Regional organizations collaborate to enable young tri-State entrepreneurs

Austin Ambrose
May 3, 2017

A crowd of 300 packed the auditorium of Ohio University’s Southern Campus March 28 to watch 14 entrepreneurial venture finalist teams present in the second annual Glockner Dare to Dream high school pitch competition. This year’s competition encouraged teams to emphasize the “triple bottom line” —  working not only for fiscal viability, but also positive social and environmental impact.

Battery-charging shoes headed the roster of multiple winners and earned Chloe Porter, Mackenzie Cole and Harlee Fuller—juniors at Kentucky’s Russell High School— first place overall in this year’s competition. Go-Green Shoes combines rotational energy with stylish footwear in an innovative concept for everyday living. 

“I am very proud of our students,” Russell High School teacher Melissa Wilburn said. “These students demonstrate a level of commitment necessary to succeed in the business community, college and beyond.”

Forty students, comprising 14 teams from 10 different high schools and three states, pitched their ideas for $24,000 in awards. An initial pool of 250 students scattered across schools in Ohio, Kentucky and West Virginia was narrowed down to the winning finalists. Regional sponsors provided all the funding for the awards.

“I want our children to not just find problems and complain about them but find problems and identify solutions for them,” April Perry, CEO of Kentucky Farmers’ Bank, said. “It’s important for the children to be the future change in our communities.”

Dare to Dream was conceived during a multistate meeting between regional economic developers and civic and business leaders. Aspiring to create a way to encourage local entrepreneurship, the group decided to better enable the region’s young leaders and visionaries. 

“We wanted to provide high school students with the chance to see an alternative career path, whether that be immediately after high school or in college; to keep students in the tristate area starting businesses here,” Mike Thompson, a retired Bob Evans executive who works with TechGROWTH Ohio and the Lawrence County Economic Development Corporation, said.

Dare to Dream creates a win-win situation for the schools and businesses of the tristate community: The investors provide an opportunity to develop young entrepreneurs through cash incentives, and schools can motivate passionate and talented students. Nate Kline, a Portsmouth High School teacher, turned the competition into a 16-team class idea-creation project. The school held an internal event to select the two best ventures for the Dare to Dream finale.

The field of ideas this year spanned the gamut of creativity, from digital gaming facilities that connect community members with gaming systems to innovations in physical therapy centers. The creative ideas evident in all finalists’ presentations exemplify the rationale for local businesses and entrepreneurs who believe in area youth.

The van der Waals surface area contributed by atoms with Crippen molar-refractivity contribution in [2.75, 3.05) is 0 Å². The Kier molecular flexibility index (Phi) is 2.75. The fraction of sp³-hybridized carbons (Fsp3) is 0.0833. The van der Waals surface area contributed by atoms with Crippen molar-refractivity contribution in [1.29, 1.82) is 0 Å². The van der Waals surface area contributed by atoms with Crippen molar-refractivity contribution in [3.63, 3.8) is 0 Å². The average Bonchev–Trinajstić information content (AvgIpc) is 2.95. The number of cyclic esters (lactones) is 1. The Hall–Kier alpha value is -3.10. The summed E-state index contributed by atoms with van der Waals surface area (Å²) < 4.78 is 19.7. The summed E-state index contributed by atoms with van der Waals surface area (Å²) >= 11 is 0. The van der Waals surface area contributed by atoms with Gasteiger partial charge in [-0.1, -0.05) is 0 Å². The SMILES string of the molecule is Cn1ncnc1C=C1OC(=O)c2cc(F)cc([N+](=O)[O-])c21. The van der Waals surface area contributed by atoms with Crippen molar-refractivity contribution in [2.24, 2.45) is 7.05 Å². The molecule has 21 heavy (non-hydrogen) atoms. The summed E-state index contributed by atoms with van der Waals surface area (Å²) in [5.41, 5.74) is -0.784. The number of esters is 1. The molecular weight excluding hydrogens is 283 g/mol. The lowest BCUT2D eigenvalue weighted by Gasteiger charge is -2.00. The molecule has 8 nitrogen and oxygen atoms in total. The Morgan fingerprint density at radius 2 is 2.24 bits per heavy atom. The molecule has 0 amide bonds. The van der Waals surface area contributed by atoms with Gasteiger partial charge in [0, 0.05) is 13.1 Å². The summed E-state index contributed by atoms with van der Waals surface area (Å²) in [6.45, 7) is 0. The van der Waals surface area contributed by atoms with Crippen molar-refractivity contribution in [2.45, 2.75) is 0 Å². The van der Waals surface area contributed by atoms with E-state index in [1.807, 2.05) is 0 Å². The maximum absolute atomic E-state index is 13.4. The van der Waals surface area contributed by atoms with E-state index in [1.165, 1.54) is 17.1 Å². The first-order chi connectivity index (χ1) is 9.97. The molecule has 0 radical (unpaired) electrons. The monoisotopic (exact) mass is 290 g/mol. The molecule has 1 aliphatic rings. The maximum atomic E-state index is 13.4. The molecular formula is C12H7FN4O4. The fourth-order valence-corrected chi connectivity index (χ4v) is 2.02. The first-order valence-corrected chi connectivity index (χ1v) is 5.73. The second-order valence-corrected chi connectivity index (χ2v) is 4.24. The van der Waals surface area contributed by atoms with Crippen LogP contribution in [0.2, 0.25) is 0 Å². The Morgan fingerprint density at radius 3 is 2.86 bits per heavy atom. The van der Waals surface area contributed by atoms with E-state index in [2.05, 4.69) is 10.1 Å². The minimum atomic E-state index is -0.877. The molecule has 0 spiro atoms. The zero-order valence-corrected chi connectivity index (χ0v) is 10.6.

“Witnessing these young people’s gifts and talents inspires me and gives me hope in the future of our region and this country,” Andy Glockner said. The Glockners have a three-generation family business focusing on vehicle sales, repair and affiliated services.

Thompson approached the Glockners seeking sponsorship for the competition’s first year. In 2017, Glockner doubled down on sponsorship for year two, paying for naming rights.

“I had a wonderful adventure and will use the money wisely,” GO-Green Shoes’ Chloe Porter said to Glockner at the event. “I am searching for the perfect magnet to power the kinetic energy for the GO Green Shoes. To sponsor such a mission for our community is a testimony of your philanthropy.”

Among the donors to the prize pool was a Legacy Fund from the estate of William Beale, inventor and founder of Sunpower, Inc. Beale’s daughter, Faith Knutsen — Associate Director of Operations for TechGROWTH Ohio — distributed the Legacy funding to four of the competing teams. 

“My father would have been so impressed by the verve and dedication of these young entrepreneurs,” Knusten said. “Their creative ventures in waste reduction and product recycling could have marked positive impact on the preservation of our natural resources as well as compelling place in a competitive market.”

Ohio University’s Voinovich School of Leadership and Public Affairs also collaborated in the competition. The Voinovich School has a 30-year history of regional engagement and connectivity. For the last 10 years, the School has received renewed and expanded federal, state and partner funding to support new venture development through multiple programs. The technology start-up program TechGROWTH Ohio, which offers professional business counseling and competitive funding to technology startups in the 20 counties of SE Ohio, is one example.

“A brilliant new innovation is only the first step toward a commercially viable startup,” explained TechGROWTH Director John Glazer. “The great lessons our many Dare to Dream winners gained from the experience strengthen their chances for success as they move forward to implement either these or future ideas in their continuing path toward regional startup success.”